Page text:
Kee Chan, PhD
Kee Chan, PhD is a CHQOER Adjunct Investigator and an Assistant Professor of Health Sciences and Epidemiology at Boston University. Dr. Chan is affiliated with the QUERI HIV/Hepatitis group at CHOQER. Her research focuses on developing cost-effectiveness analysis for infectious disease management. Current projects include evaluating the implementation of effective HIV testing programs and the introduction of new treatment regimen for patients with Hepatitis C infection. Other research interests relate to dynamic modeling, health policy, and implementation sciences. Dr. Chan received her PhD from Yale University.
Current Research Projects:
Hepatitis C infection. Hepatitis C virus (HCV) infection is a serious problem in the United States, with about 4 million people affected, which includes 1.8% in the US population and 5.4% in the veteran population. Cost evaluations of different drug therapies are needed to evaluate the extent of disease, treatment rates, and treatment efficacy in the Veterans and Non-Veterans population. With the introduction of new drug in phase III clinical trials, cost-effectiveness studies are required to understand the cost implications for the expensive new therapies in the VA system. In our IDM group, our study will facilitate the creation of strategies for maximizing the cost-effectiveness of HCV treatment for the VA.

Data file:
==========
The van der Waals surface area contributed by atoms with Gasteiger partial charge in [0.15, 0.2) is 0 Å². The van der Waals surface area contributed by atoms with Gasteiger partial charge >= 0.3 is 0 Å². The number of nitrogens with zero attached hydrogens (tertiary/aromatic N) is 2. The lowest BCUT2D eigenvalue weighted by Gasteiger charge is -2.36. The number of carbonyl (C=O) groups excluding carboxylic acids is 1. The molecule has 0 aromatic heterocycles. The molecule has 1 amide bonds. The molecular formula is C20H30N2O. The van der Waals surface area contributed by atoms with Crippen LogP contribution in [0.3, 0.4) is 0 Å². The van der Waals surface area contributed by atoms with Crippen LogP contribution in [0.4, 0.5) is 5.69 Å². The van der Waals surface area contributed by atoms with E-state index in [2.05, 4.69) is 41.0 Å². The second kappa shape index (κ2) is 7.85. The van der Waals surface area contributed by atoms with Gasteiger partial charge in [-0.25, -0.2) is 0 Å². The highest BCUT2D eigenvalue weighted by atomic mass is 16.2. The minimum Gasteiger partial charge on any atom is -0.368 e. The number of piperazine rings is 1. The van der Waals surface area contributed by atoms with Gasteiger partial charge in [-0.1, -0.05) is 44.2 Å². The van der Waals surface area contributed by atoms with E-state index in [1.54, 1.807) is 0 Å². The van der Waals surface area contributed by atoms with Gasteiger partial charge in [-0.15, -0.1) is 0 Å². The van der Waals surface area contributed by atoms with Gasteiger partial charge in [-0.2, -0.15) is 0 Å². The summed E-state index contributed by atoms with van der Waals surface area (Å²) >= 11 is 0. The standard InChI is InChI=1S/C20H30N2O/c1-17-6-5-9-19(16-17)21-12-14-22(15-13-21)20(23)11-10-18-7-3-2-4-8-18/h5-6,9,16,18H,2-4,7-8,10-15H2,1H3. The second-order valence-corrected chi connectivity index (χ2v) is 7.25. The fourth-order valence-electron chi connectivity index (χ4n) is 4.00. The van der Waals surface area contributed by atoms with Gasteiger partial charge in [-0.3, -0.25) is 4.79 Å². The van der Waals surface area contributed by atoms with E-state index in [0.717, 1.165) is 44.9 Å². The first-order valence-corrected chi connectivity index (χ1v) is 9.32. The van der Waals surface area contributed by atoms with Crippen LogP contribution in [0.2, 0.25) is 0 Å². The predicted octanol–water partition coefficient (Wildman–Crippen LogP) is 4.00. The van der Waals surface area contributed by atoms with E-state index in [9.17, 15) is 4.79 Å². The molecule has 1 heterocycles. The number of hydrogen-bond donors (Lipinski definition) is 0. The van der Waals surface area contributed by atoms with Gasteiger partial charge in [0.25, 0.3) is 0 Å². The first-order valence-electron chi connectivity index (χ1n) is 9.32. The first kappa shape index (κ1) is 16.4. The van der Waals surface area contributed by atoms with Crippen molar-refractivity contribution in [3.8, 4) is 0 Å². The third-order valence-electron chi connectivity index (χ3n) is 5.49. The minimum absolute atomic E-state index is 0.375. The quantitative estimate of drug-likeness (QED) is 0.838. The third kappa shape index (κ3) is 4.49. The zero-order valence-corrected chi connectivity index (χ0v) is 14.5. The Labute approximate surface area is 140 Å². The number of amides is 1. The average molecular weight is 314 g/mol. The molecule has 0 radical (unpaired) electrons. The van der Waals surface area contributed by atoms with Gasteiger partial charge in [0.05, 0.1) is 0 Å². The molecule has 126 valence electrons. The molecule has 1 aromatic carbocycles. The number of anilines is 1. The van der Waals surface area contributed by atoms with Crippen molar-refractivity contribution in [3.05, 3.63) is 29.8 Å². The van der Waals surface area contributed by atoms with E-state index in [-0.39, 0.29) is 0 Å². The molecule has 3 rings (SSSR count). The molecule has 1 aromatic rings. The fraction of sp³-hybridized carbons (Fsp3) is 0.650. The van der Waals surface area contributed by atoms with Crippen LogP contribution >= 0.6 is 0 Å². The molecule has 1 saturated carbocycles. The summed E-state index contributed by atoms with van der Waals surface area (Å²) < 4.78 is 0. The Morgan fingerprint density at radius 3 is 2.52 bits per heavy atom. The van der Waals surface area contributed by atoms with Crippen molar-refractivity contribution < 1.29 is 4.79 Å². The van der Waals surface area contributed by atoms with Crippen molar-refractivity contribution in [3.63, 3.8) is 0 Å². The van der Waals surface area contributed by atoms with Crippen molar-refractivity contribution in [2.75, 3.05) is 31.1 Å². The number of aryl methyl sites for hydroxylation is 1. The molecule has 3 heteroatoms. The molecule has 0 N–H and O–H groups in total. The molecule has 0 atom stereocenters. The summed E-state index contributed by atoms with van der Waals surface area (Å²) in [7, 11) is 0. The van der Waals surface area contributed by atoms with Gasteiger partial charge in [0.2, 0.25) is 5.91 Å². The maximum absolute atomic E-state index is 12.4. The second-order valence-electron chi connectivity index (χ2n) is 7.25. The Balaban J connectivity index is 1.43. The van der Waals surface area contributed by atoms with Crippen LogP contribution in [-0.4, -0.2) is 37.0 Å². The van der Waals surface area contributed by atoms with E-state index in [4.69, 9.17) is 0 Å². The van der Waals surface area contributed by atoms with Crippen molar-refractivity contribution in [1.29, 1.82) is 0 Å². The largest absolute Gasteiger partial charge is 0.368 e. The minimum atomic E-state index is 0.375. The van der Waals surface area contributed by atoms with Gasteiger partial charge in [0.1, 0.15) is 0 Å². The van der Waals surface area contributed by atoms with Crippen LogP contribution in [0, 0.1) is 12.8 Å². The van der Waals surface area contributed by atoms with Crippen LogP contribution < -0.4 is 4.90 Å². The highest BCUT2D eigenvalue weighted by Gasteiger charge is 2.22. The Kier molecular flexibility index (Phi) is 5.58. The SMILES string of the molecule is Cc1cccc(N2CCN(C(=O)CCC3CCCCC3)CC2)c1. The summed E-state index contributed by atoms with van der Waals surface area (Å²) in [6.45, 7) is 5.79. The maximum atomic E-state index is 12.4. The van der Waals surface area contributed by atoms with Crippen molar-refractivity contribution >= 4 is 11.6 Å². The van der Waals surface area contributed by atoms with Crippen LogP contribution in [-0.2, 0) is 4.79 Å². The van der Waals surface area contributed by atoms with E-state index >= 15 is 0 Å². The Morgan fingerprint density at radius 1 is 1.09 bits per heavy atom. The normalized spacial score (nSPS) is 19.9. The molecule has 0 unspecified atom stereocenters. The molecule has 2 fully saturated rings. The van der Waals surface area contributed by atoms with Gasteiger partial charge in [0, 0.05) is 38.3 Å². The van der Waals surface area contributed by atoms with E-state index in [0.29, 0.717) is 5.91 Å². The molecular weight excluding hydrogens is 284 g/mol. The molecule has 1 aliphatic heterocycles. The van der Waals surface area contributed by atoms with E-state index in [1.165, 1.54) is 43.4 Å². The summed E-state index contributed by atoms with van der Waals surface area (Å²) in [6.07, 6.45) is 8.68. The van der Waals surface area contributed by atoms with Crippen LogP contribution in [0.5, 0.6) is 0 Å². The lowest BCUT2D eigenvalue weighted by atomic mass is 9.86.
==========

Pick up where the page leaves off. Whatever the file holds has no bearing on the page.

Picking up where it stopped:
Genetic Screening. Population-based genetic testing in infants for metabolic disorder and genetic diseases before the manifestation of symptoms can improve survival and save lives. Using mathematical models to evaluate the costs and benefits of implementing a population-based newborn screening program are important to guide policy recommendation and allocation of resources. Since the publication of the methods (Chan and Puck 2005), in the year 2007, the State of Wisconsin adopted our molecular assay to screen babies for Severe Combined Immunodeficiency Disorder (SCID), and in February 2009, the state of Massachusetts also began a pilot program to screen for SCID in infants. In 2011, other states are currently consider expanding the number of disorders for screening. In our IDM group, we plan to develop models to balance the benefits and harms of expanding genetic screening and the impact of new screening recommendations on the delivery of child health services.